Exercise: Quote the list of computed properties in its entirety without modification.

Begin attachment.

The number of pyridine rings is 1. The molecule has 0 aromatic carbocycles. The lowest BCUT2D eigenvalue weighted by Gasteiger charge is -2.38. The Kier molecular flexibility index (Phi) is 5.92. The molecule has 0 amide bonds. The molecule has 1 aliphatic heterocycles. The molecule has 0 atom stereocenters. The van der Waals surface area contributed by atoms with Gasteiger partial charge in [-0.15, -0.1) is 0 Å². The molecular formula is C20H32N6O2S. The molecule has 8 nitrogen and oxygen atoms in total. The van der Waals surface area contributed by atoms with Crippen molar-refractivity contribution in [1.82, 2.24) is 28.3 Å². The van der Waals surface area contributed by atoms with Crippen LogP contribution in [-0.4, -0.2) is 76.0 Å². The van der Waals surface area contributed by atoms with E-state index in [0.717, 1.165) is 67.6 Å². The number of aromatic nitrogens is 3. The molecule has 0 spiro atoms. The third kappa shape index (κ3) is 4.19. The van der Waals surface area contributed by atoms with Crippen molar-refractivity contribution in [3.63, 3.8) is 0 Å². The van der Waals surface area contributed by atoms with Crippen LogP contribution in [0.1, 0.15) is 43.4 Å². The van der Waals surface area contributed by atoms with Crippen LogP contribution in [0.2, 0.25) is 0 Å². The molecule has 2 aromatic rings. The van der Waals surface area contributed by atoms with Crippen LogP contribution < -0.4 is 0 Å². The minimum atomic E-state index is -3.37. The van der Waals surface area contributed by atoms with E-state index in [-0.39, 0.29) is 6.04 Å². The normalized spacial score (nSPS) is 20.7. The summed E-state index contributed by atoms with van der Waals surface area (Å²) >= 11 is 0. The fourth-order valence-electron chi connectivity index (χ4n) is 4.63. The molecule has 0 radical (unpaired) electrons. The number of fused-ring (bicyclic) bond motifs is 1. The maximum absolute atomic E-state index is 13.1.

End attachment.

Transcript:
The number of pyridine rings is 1. The molecule has 0 aromatic carbocycles. The lowest BCUT2D eigenvalue weighted by Gasteiger charge is -2.38. The Kier molecular flexibility index (Phi) is 5.92. The molecule has 0 amide bonds. The molecule has 1 aliphatic heterocycles. The molecule has 0 atom stereocenters. The van der Waals surface area contributed by atoms with Gasteiger partial charge in [-0.15, -0.1) is 0 Å². The molecular formula is C20H32N6O2S. The molecule has 8 nitrogen and oxygen atoms in total. The van der Waals surface area contributed by atoms with Crippen molar-refractivity contribution in [1.82, 2.24) is 28.3 Å². The van der Waals surface area contributed by atoms with Crippen LogP contribution in [-0.4, -0.2) is 76.0 Å². The van der Waals surface area contributed by atoms with E-state index in [0.717, 1.165) is 67.6 Å². The number of aromatic nitrogens is 3. The molecule has 0 spiro atoms. The third kappa shape index (κ3) is 4.19. The van der Waals surface area contributed by atoms with Crippen molar-refractivity contribution in [3.63, 3.8) is 0 Å². The van der Waals surface area contributed by atoms with Crippen LogP contribution in [0.1, 0.15) is 43.4 Å². The van der Waals surface area contributed by atoms with Crippen LogP contribution in [0.2, 0.25) is 0 Å². The molecule has 2 aromatic rings. The van der Waals surface area contributed by atoms with Crippen LogP contribution < -0.4 is 0 Å². The minimum atomic E-state index is -3.37. The van der Waals surface area contributed by atoms with E-state index in [-0.39, 0.29) is 6.04 Å². The normalized spacial score (nSPS) is 20.7. The summed E-state index contributed by atoms with van der Waals surface area (Å²) >= 11 is 0. The fourth-order valence-electron chi connectivity index (χ4n) is 4.63. The molecule has 0 radical (unpaired) electrons. The number of fused-ring (bicyclic) bond motifs is 1. The maximum absolute atomic E-state index is 13.1.